Waiting for Joe the Plumber | WisCommunity

Waiting for Joe the Plumber

The truth can now be told.  I wasted a beautiful Friday afternoon in Hudson with the Tea Party Express.  I have nobody to blame but myself.  I went in somewhat the same way that you can't keep yourself from looking at a car wreck on the side of the road. You know you don't want to see something bad, but as long as it's right there you want to see how bad it is.  It was really more odd than threatening in the grand scheme of things.

[img_assist|nid=63199|title=Harsdorf special interests|desc=|link=popup|align=left|width=300|height=180]Headliner Joe the Plumber unfortunately could not make it.  But since he's neither a Joe nor a plumber, I guess I'm just as well of fixing that kitchen sprayer myself as trying to hire him.  I'm certainly not taking economic advice from him.  But there were plenty of other Tea Party stars on the bus. At least once they started coming out.  Two things were obvious right out of the gate - there weren't a lot of people on the bus, and they weren't in any hurry to confront the sizable group of protesters that were waiting when the bus showed up. The other thing that was obvious is that someone cannot spell, as the bus proudly proclaimed that the next Tea Party Express tour was taking place in August and Setpember. At least they were on message, as it was mis-spelled on both sides of the bus.  Cries of "Spell  Check" arose from the crowd.  Which again shows that if you're[img_assist|nid=63198|title=|desc=|link=popup|align=right|width=300|height=180] going to piss off schoolteachers you need to be careful with spelling and grammar.

Hudson is a genuinely pleasant Wisconsin river town, and has more good restaurants than any city of this size deserves along with a charming riverside park which was the home of the rally.

Approximately 300 people were at the rally at the time we tried to count, and it appeared that the number of Tea Party supporters and the protesters were fairly even (we counted a few more people we thought were protesters, but it was hard to distinguish who supported what in a a lot of cases).

The first few speakers were pretty well accepted by the protesters, who mostly stayed at the back of the crowd at the beginning.  But when Tea Party Nation founder Judson Philips referred to the protesters as "birth control gone wrong" the gloves more or less came off and the protesters became more raucous.

[img_assist|nid=63202|title=protesters at tea par|desc=|link=popup|align=left|width=300|height=179]Phillips proceeded to haul out various other pieces of raw meat for the crowd, calling out the audience as confused victims of the public education system, and launching into a very odd recitation of the American Revolution, calling the British forces of evil, like liberals. He also said that the protesters were probably from a trailer park because they didn't have jobs.  I'm not quite sure how he figured the supporters were there on a work day.  The continual litany that the protesters were outside interests while they're local was confusing since the people on the bus were almost all from out of state, and almost everyone in the crowd was apparently from the area.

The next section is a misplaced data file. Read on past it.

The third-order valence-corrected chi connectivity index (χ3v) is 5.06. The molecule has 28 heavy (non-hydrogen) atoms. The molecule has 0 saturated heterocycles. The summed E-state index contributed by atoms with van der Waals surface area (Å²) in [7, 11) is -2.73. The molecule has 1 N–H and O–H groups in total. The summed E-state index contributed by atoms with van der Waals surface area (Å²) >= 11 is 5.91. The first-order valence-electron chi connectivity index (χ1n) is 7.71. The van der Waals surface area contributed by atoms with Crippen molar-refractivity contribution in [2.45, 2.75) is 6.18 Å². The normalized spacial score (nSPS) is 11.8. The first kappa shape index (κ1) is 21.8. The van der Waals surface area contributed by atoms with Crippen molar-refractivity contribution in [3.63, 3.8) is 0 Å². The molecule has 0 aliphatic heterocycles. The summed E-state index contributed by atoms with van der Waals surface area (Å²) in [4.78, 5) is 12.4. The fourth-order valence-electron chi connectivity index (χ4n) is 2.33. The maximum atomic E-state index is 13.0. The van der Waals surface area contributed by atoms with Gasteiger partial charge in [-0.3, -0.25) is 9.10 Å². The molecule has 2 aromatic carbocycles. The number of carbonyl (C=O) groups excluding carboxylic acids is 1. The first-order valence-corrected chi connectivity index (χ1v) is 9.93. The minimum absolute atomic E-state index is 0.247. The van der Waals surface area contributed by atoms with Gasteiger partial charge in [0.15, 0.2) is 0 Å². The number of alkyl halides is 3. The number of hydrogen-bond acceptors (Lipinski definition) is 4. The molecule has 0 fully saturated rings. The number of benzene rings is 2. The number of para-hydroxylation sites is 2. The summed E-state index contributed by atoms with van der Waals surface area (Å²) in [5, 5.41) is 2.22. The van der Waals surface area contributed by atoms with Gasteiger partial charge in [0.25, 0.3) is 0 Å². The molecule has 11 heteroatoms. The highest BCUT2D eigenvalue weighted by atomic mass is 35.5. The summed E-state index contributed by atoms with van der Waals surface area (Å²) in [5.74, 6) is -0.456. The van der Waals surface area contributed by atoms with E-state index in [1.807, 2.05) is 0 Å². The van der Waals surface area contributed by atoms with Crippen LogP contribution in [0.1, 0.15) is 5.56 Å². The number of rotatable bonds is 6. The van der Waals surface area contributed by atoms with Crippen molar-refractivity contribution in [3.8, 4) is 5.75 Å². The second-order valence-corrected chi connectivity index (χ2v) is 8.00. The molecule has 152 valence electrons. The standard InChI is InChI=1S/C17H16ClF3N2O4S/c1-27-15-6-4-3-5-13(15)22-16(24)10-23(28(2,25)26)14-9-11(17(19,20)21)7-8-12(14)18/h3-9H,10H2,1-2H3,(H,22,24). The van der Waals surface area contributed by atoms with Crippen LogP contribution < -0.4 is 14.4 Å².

The day was broken up by musical performances by Ron and Kay Rivoli.  Other speakers included Representative John Murtha, Annette Olson (local Tea Party organizer) , Tabitha Hale (from Freedomworks) and Andrea Shay King, who has a BlogTalkRadio Tea Party show.  Ms. King seems to have managed the low point of the day by accusing the protesters and all Democrats as being "cry babies" and screaming three times "WAAAAHHH" at the crowd.  Many of us had hoped that Sheila Harsdorf would appear at the rally, but this probably would have been tipping her hat even more clearly toward extremism than her voting record. There were no current candidates for any Wisconsin office.

I have to say that one particular aspect of the rally surprised me.  You would think that such a stalwart group of patriots would have a sense of flag protocol that was as strong as mine was when I was a third grader.  The stage featured a display of the US flag along with the Tea Party "Don't Tread on Me" flag.  All on the same stand and at the same level.  If a liberal group had done this they would have had a field day with it.

This was a fairly interesting way to spend a few hours.   It was entertaining in a bizarre sort of way, and a good excuse to go have a great local craft brew and lunch at the San Pedro Cafe.  I also met some friends in the protester crowd. But all in all I would have rather been almost anywhere else.  This is what we, the progressives and moderates in the country, are up against. I was particularly struck by the irony of this bus full of out-of-state people lecturing the locals about the dangers of outsiders influencing them, but I'm beginning to get used to the fact that this sort of thing is now normal.  It's going to be a long battle, but we can make a good start by voting next week and thereby starting to straighten out our own little corner of the world called Wisconsin.

I'll have more pictures and video available later.



August 6, 2011 - 11:24am